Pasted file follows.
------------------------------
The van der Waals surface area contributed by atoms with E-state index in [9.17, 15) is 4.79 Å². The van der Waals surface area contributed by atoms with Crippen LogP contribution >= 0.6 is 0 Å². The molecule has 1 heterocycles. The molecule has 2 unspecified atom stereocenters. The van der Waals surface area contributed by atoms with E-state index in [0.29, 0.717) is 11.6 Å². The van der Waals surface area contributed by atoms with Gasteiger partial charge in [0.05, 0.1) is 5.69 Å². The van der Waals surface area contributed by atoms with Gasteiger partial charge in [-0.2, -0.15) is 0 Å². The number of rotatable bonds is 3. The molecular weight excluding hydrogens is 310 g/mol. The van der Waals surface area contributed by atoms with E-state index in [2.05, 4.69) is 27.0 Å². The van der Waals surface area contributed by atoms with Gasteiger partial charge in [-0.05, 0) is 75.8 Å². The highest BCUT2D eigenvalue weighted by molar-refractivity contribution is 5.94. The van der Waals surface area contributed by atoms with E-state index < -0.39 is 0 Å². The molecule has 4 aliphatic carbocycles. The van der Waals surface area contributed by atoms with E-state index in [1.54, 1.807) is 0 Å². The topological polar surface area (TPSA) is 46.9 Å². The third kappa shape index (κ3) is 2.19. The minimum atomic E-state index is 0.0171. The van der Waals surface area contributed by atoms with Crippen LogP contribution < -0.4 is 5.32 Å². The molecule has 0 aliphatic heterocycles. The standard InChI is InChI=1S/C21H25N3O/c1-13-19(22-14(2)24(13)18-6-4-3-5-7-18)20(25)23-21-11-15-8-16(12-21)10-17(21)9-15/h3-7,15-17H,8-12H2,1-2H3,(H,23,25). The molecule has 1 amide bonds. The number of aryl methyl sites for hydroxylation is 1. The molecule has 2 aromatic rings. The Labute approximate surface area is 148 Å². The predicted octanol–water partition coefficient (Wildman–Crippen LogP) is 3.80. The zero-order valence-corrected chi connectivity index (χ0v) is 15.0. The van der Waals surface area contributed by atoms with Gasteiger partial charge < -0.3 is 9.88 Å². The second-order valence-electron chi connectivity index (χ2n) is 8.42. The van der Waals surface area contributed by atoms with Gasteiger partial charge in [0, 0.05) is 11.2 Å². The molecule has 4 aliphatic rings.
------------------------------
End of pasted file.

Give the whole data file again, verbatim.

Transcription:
The van der Waals surface area contributed by atoms with E-state index in [9.17, 15) is 4.79 Å². The van der Waals surface area contributed by atoms with Crippen LogP contribution >= 0.6 is 0 Å². The molecule has 1 heterocycles. The molecule has 2 unspecified atom stereocenters. The van der Waals surface area contributed by atoms with E-state index in [0.29, 0.717) is 11.6 Å². The van der Waals surface area contributed by atoms with Gasteiger partial charge in [0.05, 0.1) is 5.69 Å². The van der Waals surface area contributed by atoms with Gasteiger partial charge in [-0.2, -0.15) is 0 Å². The number of rotatable bonds is 3. The molecular weight excluding hydrogens is 310 g/mol. The van der Waals surface area contributed by atoms with E-state index in [2.05, 4.69) is 27.0 Å². The van der Waals surface area contributed by atoms with Gasteiger partial charge in [-0.05, 0) is 75.8 Å². The highest BCUT2D eigenvalue weighted by molar-refractivity contribution is 5.94. The van der Waals surface area contributed by atoms with E-state index < -0.39 is 0 Å². The molecule has 4 aliphatic carbocycles. The van der Waals surface area contributed by atoms with E-state index in [1.54, 1.807) is 0 Å². The topological polar surface area (TPSA) is 46.9 Å². The third kappa shape index (κ3) is 2.19. The minimum atomic E-state index is 0.0171. The van der Waals surface area contributed by atoms with Crippen LogP contribution < -0.4 is 5.32 Å². The molecule has 0 aliphatic heterocycles. The standard InChI is InChI=1S/C21H25N3O/c1-13-19(22-14(2)24(13)18-6-4-3-5-7-18)20(25)23-21-11-15-8-16(12-21)10-17(21)9-15/h3-7,15-17H,8-12H2,1-2H3,(H,23,25). The molecule has 1 amide bonds. The number of aryl methyl sites for hydroxylation is 1. The molecule has 2 aromatic rings. The Labute approximate surface area is 148 Å². The predicted octanol–water partition coefficient (Wildman–Crippen LogP) is 3.80. The zero-order valence-corrected chi connectivity index (χ0v) is 15.0. The van der Waals surface area contributed by atoms with Gasteiger partial charge < -0.3 is 9.88 Å². The second-order valence-electron chi connectivity index (χ2n) is 8.42. The van der Waals surface area contributed by atoms with Gasteiger partial charge in [0, 0.05) is 11.2 Å². The molecule has 4 aliphatic rings.